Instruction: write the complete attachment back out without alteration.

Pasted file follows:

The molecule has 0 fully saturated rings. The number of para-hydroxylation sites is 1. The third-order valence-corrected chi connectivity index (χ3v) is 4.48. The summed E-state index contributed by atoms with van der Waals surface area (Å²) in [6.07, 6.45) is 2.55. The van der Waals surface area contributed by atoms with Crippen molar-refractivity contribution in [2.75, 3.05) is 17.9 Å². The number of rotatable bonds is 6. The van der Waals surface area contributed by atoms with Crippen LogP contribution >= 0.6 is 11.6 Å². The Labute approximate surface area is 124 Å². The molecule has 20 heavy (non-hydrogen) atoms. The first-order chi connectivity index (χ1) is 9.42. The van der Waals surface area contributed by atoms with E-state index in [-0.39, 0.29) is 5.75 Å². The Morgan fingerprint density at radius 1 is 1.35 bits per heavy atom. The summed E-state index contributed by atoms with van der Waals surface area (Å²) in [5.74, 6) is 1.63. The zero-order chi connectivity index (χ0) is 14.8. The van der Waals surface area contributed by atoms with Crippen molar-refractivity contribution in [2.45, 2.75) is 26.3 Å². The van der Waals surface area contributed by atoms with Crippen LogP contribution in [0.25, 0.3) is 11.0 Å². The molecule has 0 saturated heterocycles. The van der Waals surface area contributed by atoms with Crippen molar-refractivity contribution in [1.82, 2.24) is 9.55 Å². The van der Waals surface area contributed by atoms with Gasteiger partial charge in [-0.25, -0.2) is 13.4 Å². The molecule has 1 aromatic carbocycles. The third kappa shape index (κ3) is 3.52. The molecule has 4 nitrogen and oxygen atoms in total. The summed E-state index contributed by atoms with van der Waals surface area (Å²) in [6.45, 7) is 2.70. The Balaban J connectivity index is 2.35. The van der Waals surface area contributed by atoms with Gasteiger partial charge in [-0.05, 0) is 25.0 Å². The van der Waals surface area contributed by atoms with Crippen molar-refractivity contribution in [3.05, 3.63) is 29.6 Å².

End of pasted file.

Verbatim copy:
The molecule has 0 fully saturated rings. The number of para-hydroxylation sites is 1. The third-order valence-corrected chi connectivity index (χ3v) is 4.48. The summed E-state index contributed by atoms with van der Waals surface area (Å²) in [6.07, 6.45) is 2.55. The van der Waals surface area contributed by atoms with Crippen molar-refractivity contribution in [2.75, 3.05) is 17.9 Å². The number of rotatable bonds is 6. The van der Waals surface area contributed by atoms with Crippen LogP contribution >= 0.6 is 11.6 Å². The Labute approximate surface area is 124 Å². The molecule has 20 heavy (non-hydrogen) atoms. The first-order chi connectivity index (χ1) is 9.42. The van der Waals surface area contributed by atoms with E-state index in [-0.39, 0.29) is 5.75 Å². The Morgan fingerprint density at radius 1 is 1.35 bits per heavy atom. The summed E-state index contributed by atoms with van der Waals surface area (Å²) in [5.74, 6) is 1.63. The zero-order chi connectivity index (χ0) is 14.8. The van der Waals surface area contributed by atoms with Crippen molar-refractivity contribution in [2.45, 2.75) is 26.3 Å². The van der Waals surface area contributed by atoms with Crippen LogP contribution in [0.25, 0.3) is 11.0 Å². The molecule has 0 saturated heterocycles. The van der Waals surface area contributed by atoms with Crippen molar-refractivity contribution in [1.82, 2.24) is 9.55 Å². The van der Waals surface area contributed by atoms with Gasteiger partial charge in [-0.25, -0.2) is 13.4 Å². The molecule has 1 aromatic carbocycles. The third kappa shape index (κ3) is 3.52. The molecule has 4 nitrogen and oxygen atoms in total. The summed E-state index contributed by atoms with van der Waals surface area (Å²) in [6.45, 7) is 2.70. The Balaban J connectivity index is 2.35. The van der Waals surface area contributed by atoms with Gasteiger partial charge in [-0.05, 0) is 25.0 Å². The van der Waals surface area contributed by atoms with Crippen molar-refractivity contribution in [3.05, 3.63) is 29.6 Å².